Hazmat Program Manager, CP
Darlene Nagy knows just how rare it is these days to spend an entire 35-year career at the same company.
Even more remarkable: she very nearly chose an entirely different career path.
Darlene went to school for early childhood education, wanting to work with children with special needs and learning exceptionalities.
But for Darlene, who was born and raised on a Prairie built and powered by rail, a summer job turned into a rewarding career where she still is learning every day.
“There were very few – almost no – women on trains when I joined. At that time, rail companies were just getting into the computer age, and they needed people who could get new systems adapted,” Darlene recalls.
It turns out the processes, psychology, and perspectives of her educational training would serve her well as a rail trainer and supervisor. She was promoted quickly and was given more and more responsibilities.
But two events in the early-90s would shape who she was to become.
In 1990, her mother was diagnosed with an aggressive cancer which she was still battling when Darlene’s then-husband (also a railroader) was gravely injured in a yard mishap in which he lost parts of both feet.
“Navigating those health challenges, I developed a lot of negotiating skills and a stronger, more assertive personality,” she says. “I didn’t put up with garbage, but I was also able to listen to medical teams. And we all came to agreements together.”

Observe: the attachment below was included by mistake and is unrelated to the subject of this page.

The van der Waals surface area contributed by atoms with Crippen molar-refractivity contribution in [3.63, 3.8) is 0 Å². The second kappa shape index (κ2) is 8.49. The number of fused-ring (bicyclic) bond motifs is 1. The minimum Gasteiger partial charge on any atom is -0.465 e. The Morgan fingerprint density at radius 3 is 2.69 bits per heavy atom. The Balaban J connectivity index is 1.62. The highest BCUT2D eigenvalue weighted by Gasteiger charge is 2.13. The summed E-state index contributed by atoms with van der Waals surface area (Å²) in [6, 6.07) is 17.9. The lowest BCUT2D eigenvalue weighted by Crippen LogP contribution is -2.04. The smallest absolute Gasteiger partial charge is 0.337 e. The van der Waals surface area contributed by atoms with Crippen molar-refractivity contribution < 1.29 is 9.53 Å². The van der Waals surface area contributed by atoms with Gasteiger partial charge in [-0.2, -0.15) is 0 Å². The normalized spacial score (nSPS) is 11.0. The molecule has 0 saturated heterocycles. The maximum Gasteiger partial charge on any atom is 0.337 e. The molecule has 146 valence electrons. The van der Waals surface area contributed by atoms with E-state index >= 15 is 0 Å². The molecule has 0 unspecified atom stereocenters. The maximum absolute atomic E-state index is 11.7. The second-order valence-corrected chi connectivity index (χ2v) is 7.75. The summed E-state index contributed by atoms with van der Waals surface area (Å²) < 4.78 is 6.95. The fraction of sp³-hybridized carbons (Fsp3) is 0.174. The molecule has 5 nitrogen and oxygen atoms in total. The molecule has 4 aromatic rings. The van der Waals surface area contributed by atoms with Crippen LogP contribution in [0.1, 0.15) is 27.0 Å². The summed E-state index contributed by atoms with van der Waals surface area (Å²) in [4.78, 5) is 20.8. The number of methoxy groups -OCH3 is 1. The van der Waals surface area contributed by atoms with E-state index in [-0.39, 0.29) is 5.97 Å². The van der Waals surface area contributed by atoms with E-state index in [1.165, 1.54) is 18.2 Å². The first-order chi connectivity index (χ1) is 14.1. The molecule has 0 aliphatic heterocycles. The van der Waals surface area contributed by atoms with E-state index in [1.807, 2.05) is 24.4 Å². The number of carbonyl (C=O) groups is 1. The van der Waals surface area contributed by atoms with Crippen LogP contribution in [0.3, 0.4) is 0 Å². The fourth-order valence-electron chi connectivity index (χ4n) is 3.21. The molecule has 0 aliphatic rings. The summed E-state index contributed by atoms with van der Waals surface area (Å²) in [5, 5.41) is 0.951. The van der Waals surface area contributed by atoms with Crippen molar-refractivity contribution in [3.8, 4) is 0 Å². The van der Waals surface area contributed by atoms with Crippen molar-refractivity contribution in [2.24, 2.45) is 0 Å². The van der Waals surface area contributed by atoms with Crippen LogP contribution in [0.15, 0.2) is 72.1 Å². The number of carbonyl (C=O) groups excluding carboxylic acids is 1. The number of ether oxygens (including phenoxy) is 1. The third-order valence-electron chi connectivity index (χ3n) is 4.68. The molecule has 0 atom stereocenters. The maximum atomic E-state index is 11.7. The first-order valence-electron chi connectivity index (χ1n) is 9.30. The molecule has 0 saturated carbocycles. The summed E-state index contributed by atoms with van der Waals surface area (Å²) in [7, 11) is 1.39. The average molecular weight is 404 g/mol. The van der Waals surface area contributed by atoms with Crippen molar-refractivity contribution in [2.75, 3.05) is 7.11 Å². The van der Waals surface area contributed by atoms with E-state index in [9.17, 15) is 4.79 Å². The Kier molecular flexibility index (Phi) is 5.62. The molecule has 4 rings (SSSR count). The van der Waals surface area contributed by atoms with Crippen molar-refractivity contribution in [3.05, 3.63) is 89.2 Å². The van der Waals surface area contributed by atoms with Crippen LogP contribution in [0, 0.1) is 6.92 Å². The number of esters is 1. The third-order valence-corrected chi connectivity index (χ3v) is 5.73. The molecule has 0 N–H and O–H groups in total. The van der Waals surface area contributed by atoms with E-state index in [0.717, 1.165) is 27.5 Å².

Those skills would serve her professionally, as she moved into customer service and operational leadership roles, and eventually into the hazardous materials area of CP’s business.
“I have found it is good to push yourself, to learn new things, to put yourself in positions when you’re out of your comfort zone,” she says.
That spirit also helps her coach, calm, motivate, and focus ‘haz-mat’ officers when they arrive at incidents and work on “high-risk, high-stakes” responses. (Darlene is based at CP headquarters in Calgary.)
Darlene is proud to be called into all sorts of discussions that aren’t directly related to her work because of the extent of her expertise and deep knowledge of the diverse facets of CP’s business.
While she admits “we still don’t have the numbers (of women railroaders) we need…we need to respect that we’ve come a long way. And if you are bright, intelligent, etc., you can go anywhere.”
When not at work, you will likely find Darlene skiing in the nearby Rocky Mountains, hiking with her dog (a German shepherd-lab mix), gardening, or simply enjoying time with her two grown sons.
She also recently found a new way to support kids’ education: by painting rocks that are used by a pre-school teacher friend for various in-class games or lessons.
A teacher at heart who’s also continuously learning – CP’s safety teams are clearly in good hands.
Get to know all of our panelist for the Women In Rail event here.